What are some ways you make it work in your house? What’s your favorite gift to give? Or get? What’s the feeling you’re going for this holiday season? And how do you make sure you get there?

If you want a quick and easy way to figure out how to get more of what you DO want this holiday, check out our Slow Family Holiday workbook. 

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Ringing in the whole long season

We’ve made a decision this year to focus on the entire long season as opposed to just one day. In year’s past we always celebrated the pre-season, Advent, and all the festivities leading up to Christmas. This year though we’re extending it even further, beyond New Year’s day even, all the way to the Epiphany. Who doesn’t want to celebrate a day called Epiphany? Religious or not!

Growing up my mom always extended the season all the way to The Epiphany, a.k.a. Three Kings Day and the original meaning behind the 12 days of Christmas. On the Epiphany, we would receive boxes of Cracker Jacks, wrapped up in tin foil, and left on the back porch. As if they were actually left by the three kings. Forget Gold, Frankincense and Myrrh. How about Cracker Jacks?

Over the years that kind of fell out of my own family traditions. But this year again I am embracing the full on season, from December 1 all the way to January 6th. This has taken a lot of the pressure off to get things out on time. We are creating our family packages to be shipped knowing full well they won’t arrive by Christmas, but they just might make it to their destinations before January 6th. We’re doing a community book drive in January and not worrying that it’s not before Christmas. We’re making our holiday crafts this week and next. I may even wrap up some Cracker Jacks in tin foil too while we’re at it!

I’m loving the feeling of extending the season. I’m loving the pressure being off, not that there really was any true pressure, but still. I’m loving also the realization that traditions can come and go and even come back again and morph along the way to suit each family’s needs.

Got any morphing traditions in your house?

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How do you WANT the holidays to go?

There’s a lot happening this time of year. Lots of parties and plans and presents and people and possibly travel and more. Last year Carrie and I were sitting around with a circle of friends and talking about the holiday season that was about to begin. There were some moans from the crowd about the obligations, the shoulds, the shopping, and the have-to’s and the like.  And we all realized something had to change.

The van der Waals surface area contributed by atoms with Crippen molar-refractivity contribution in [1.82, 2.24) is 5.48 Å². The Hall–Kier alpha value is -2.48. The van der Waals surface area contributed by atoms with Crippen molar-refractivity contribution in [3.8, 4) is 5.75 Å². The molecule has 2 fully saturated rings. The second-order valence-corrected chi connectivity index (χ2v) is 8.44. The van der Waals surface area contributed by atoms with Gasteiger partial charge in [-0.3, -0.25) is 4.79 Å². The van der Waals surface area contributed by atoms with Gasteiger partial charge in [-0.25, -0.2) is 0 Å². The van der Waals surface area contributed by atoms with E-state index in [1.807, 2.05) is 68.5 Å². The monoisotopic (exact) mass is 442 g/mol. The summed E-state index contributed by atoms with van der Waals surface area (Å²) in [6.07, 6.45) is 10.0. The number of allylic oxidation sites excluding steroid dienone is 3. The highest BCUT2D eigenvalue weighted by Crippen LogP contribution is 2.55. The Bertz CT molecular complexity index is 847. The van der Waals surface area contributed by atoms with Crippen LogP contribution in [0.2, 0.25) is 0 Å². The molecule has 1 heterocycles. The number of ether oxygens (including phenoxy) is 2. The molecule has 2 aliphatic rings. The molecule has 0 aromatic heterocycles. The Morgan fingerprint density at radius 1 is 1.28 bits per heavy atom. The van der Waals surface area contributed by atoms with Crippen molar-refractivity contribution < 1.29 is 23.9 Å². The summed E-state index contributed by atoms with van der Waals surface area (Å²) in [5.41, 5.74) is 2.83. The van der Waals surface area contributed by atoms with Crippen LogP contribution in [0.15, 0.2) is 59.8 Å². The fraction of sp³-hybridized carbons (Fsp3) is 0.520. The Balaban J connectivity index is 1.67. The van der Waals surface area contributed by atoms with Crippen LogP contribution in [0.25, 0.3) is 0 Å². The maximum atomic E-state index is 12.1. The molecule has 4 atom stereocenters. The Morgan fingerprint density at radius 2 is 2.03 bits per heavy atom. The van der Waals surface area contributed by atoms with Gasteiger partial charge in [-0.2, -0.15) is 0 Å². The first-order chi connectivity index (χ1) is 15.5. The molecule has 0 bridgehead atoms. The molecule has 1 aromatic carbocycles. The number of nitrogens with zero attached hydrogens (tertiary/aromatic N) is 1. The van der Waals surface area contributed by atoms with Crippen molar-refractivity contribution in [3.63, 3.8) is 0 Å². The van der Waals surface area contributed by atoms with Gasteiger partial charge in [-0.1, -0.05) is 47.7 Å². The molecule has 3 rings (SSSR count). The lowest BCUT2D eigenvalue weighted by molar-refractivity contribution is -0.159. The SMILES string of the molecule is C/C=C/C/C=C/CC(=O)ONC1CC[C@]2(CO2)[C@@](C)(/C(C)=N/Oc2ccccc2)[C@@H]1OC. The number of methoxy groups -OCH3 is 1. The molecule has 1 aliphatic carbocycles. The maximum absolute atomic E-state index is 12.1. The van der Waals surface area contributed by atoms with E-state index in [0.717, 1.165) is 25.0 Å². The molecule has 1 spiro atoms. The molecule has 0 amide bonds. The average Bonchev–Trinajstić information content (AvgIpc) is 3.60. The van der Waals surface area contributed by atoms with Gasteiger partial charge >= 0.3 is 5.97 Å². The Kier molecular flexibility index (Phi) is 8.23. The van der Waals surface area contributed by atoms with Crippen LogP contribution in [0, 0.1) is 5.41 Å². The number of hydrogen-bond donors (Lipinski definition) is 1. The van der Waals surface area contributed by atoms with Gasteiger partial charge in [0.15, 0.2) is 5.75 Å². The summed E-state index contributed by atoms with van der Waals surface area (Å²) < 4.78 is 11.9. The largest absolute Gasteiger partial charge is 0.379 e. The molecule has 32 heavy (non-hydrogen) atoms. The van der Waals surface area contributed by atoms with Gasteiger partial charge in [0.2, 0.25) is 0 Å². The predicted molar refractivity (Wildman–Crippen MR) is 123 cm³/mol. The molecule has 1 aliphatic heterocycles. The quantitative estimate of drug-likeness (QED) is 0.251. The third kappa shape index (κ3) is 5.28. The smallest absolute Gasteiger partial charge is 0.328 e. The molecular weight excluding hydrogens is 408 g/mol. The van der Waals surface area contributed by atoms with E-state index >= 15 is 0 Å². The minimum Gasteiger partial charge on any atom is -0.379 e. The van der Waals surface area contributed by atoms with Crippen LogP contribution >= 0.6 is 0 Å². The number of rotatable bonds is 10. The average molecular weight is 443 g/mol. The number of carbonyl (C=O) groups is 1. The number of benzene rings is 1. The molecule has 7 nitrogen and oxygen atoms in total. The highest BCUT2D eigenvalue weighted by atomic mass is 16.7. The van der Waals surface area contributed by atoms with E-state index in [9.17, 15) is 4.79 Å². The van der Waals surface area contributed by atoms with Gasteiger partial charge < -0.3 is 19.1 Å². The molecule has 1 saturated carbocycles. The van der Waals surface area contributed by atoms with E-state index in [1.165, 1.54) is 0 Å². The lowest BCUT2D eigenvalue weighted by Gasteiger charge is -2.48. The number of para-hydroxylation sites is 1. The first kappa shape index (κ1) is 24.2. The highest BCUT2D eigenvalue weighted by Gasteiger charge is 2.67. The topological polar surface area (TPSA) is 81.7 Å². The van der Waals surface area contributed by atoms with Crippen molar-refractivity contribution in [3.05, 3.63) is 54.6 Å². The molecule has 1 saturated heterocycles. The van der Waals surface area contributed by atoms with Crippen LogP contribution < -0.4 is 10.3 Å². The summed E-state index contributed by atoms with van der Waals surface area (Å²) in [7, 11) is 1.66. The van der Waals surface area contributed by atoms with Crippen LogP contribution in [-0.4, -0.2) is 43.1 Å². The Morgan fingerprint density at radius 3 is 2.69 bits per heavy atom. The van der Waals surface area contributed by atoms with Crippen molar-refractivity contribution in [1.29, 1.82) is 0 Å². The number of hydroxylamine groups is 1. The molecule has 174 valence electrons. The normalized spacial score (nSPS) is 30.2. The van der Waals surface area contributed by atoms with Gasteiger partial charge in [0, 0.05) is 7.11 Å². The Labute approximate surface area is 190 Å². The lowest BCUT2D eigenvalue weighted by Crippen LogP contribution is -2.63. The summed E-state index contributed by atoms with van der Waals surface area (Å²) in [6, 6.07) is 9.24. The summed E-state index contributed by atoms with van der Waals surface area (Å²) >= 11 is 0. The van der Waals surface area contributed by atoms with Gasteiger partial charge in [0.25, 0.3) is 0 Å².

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We shifted the conversation towards what we wanted this time of year to look and feel like. How did we want it to go. What were the things we were seeking from this holiday season that came to us every year without fail.

We wanted connection with friends and family. We wanted rituals and traditions with meaning to us and to our families. We wanted the chance to celebrate life and to ring in the new year with joy and celebration – as opposed to dread and dissatisfaction.

From that conversation we created the Slow Family class called Creating YOUR Slow Holiday. It’s a great class and we’ve since run it a few times as both an in-person class and a teleclass. It’s gotten rave reviews and reports have come back that it is truly an effective tool for evoking change and creating holidays that feel full, joyful and satisfying too.

From that class we’ve created the Creating YOUR Slow Holiday e*book which you can now download from our shop. It’s 15 pages packed with questions, ideas, inspiration and suggestions for ways to shift your holidays from fear and loathing to true and meaningful comfort and joy.

But don’t just take our word for it. (although our word is pretty darn good) You can read here what folks are saying.

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DIY holiday

We had a great teleclass last night with folks calling in from several different points. We discussed what’s working. What’s not. And perhaps the most resounding, what’s the feeling you’re going for this holiday season. All callers left with some good nugget to take with them into their holiday season. Thanks to all who called in.

We talked a bit about gift giving too and how to keep it in check and fill it with the spirit we are seeking this season. In our house what works for us is to focus on handmade and homemade and on the rituals that allow the whole season to be celebrated.

At Future Craft Collective, my other collaborative endeavor, we just finished up a great round of advent calendar making and each calendar made is so unique – not just in its look but in its purpose too. Some countdown to Christmas, others to New Year’s and still others to solstice or Three Kings Day.

Two sweet creations by Clair. The tree and the child.
Two sweet creations by Clair. The tree and the child.

The season is here. And it is ready to be celebrated. In any way, shape or form that you so choose. Make it yours. Make it work for you and your family. And make it something to be enjoyed, not merely endured.